What’s the weirdest thing you’ve seen? 

    Cruz Guzman:

    “You occasionally see people making love, but we’re professionals---you know, we just go about our business.” 

    “Our company, we respect people’s privacy. And it’s definitely something that, you know, I don’t even bother looking at. … They’re in their homes, so of course they’re going to be walking around naked and in hotels and stuff like that.” 

    “You know, talk about millions of dollars, thousands of dollars to rent out or even live in downtown, and you see their apartment and it looks disgusting. You know, they’ve got newspapers from the 70s, the 80s … clothes all over the floor, boxes and stuff, you can’t even walk. And it’s not just one apartment, one building, you see that a lot.” 

    “I think ‘mess’ is an understatement. That old TV show where you go see hoarders….that’s the kind of stuff you see a lot in Chicago. … All the time, I see that more than I see naked people.” 

    Michael Kelly: 

    “Some people that have newspapers from like the last 40 years, stacked on top from floor to ceiling, and the only place you can walk is just a little path in their apartment.” 

    “Statues they have and water features and animals and pythons. … Yeah, I’ve seen all kinds of pets that you probably are not allowed to have.”

    “You’re not there long enough to really see much. Usually each window takes like 30 seconds, and there’s soap on everything so you can’t really see in, only for a split second and then on to the next one.”

    Gonzalo Guzman:

    "You can’t put your feet nowhere because … the [dog] poop is all over [the balcony]! … How does this happen, how can these people live like that?” 

    “I’ve seen what the other guys said, naked people. Clothes, garbage, people eat pizza whatever, throw the boxes in there. All the people you see on the street [look] all nice, normal. But I’m saying, see this apartment, how it looks.”

    Which is worse, if it’s really hot or really cold?
     

    Francisco Guzman:

    “For me the cold is the worst, because my hands can get [frozen] and it’s too much pain. 

    Cruz Guzman:

    “Primarily for me, the winter sucks, it’s the worst. … You’ve gotta bundle up, so since we use our hands to grab tools, you can’t really bundle up your hands. The only thing that works is just, sucking it up.”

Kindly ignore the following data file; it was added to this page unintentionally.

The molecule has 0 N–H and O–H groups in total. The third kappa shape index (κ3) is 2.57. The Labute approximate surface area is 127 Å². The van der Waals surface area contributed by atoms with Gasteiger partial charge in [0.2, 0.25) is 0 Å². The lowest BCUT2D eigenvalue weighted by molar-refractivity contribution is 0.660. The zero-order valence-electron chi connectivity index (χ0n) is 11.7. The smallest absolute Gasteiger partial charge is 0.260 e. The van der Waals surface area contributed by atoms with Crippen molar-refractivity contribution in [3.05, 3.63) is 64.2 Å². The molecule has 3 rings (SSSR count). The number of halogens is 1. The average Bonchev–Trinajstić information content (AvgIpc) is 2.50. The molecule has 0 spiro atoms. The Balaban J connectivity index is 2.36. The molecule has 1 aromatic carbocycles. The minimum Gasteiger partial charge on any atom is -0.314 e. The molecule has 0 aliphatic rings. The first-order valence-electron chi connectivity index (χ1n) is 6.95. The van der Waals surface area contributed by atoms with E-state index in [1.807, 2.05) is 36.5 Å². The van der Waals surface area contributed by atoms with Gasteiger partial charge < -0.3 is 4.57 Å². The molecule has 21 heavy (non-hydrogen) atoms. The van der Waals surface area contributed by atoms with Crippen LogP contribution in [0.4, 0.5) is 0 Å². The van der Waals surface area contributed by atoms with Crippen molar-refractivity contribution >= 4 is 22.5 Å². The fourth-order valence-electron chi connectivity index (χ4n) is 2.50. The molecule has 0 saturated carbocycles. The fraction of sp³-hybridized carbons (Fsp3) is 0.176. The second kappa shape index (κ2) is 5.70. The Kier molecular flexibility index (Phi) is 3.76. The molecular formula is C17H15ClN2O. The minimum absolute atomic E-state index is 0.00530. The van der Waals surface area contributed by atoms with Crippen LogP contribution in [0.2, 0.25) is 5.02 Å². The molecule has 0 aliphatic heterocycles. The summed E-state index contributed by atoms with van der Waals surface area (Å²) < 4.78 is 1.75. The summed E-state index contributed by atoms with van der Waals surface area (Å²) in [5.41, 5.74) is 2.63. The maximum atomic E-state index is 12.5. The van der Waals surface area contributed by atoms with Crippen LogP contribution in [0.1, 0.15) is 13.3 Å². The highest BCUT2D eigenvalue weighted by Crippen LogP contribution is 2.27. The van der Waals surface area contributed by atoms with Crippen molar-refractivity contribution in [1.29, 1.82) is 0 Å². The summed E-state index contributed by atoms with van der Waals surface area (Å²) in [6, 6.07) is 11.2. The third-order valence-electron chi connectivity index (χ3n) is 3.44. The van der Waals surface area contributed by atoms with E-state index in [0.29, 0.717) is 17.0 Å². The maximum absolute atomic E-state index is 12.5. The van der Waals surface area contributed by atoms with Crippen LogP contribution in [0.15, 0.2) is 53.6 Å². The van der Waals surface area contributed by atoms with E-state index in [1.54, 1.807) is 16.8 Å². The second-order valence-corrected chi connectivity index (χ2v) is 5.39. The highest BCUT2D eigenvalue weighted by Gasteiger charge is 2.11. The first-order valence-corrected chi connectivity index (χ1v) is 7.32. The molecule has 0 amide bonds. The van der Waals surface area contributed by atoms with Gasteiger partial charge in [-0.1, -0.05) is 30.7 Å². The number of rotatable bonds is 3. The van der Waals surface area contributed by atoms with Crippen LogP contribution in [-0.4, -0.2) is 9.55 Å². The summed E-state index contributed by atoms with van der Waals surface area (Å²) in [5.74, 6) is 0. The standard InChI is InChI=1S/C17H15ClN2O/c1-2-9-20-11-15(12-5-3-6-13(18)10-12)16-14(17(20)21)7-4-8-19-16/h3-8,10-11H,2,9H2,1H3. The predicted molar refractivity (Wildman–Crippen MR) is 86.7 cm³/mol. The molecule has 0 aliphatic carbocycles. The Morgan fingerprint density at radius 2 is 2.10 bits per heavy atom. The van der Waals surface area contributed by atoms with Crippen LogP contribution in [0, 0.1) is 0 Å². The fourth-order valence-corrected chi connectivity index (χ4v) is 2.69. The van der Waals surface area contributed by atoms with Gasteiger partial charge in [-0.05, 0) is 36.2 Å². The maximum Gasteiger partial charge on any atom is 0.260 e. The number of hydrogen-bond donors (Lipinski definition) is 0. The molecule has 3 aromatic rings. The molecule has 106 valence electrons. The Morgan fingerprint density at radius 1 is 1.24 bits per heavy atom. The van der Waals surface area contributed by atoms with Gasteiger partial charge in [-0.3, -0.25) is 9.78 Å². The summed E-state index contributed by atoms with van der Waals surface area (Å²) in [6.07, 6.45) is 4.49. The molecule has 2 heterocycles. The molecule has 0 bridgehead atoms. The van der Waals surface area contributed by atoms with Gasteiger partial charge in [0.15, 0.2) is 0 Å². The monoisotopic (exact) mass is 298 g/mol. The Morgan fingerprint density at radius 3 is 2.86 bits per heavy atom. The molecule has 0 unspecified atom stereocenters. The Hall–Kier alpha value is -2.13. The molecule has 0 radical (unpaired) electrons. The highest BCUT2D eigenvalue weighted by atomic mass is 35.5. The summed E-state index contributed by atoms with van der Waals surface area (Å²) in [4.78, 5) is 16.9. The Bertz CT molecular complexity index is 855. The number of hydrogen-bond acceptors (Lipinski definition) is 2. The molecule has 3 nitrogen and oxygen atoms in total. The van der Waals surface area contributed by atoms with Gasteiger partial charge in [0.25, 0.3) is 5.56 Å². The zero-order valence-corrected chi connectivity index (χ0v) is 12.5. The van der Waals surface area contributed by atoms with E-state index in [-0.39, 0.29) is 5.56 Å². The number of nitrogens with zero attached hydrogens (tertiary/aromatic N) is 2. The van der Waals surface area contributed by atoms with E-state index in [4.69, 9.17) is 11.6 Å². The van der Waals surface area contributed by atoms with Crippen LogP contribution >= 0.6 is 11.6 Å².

“We’ve got to put methanol with our water as we mix it, and that keeps it from freezing. By the end of the day, our overalls, you know, they’re full of ice.”

    Do you ever see spiders?

    Michael Kelly: 

    “I would be happy if I spent my entire life and never saw a spider again. When you break one of those nests, all the spiders come out, and they go all over you. I’ve been bitten … a hundred thousand times.” 

    “They’re everywhere, they’re in your clothes, they’re in your shirt. They’re in your hair.” 

    Gonzalo Guzman:

    “There are a lot of spiders outside, every single building here. … It’s a part of the job, because all the time we’re washing windows, just every single windows, so now for me it’s normal. Big spiders.” 

    Cruz Guzman:

    “I cringe when I see them because, you know, they crawl inside your shirt, around your neck. The most disturbed part is you’re washing a window and you see your reflection and you see a spider like going up on your hat.”

    “The higher floors, that’s where you see more spiders, and it’s just disgusting, you know.… You’ve got to work with them, we’re literally, we’re in their turf really.”

    “I don’t understand how spiders get up there in the first place. But they’re always in like the top five floors. It’s infested with spiders. … And then you see them on your pants, your shirts.” 

    You’ve had experiences with falcons?
     

    Michael Kelly: 

    “I’ve been attacked a couple of times, and they’re scary. They will protect their nests and they will dive-bomb you. We actually had to cancel a couple of jobs … because they were just circling around and attacking us nonstop, and we just had to go home, wait for the eggs to hatch, and they left.”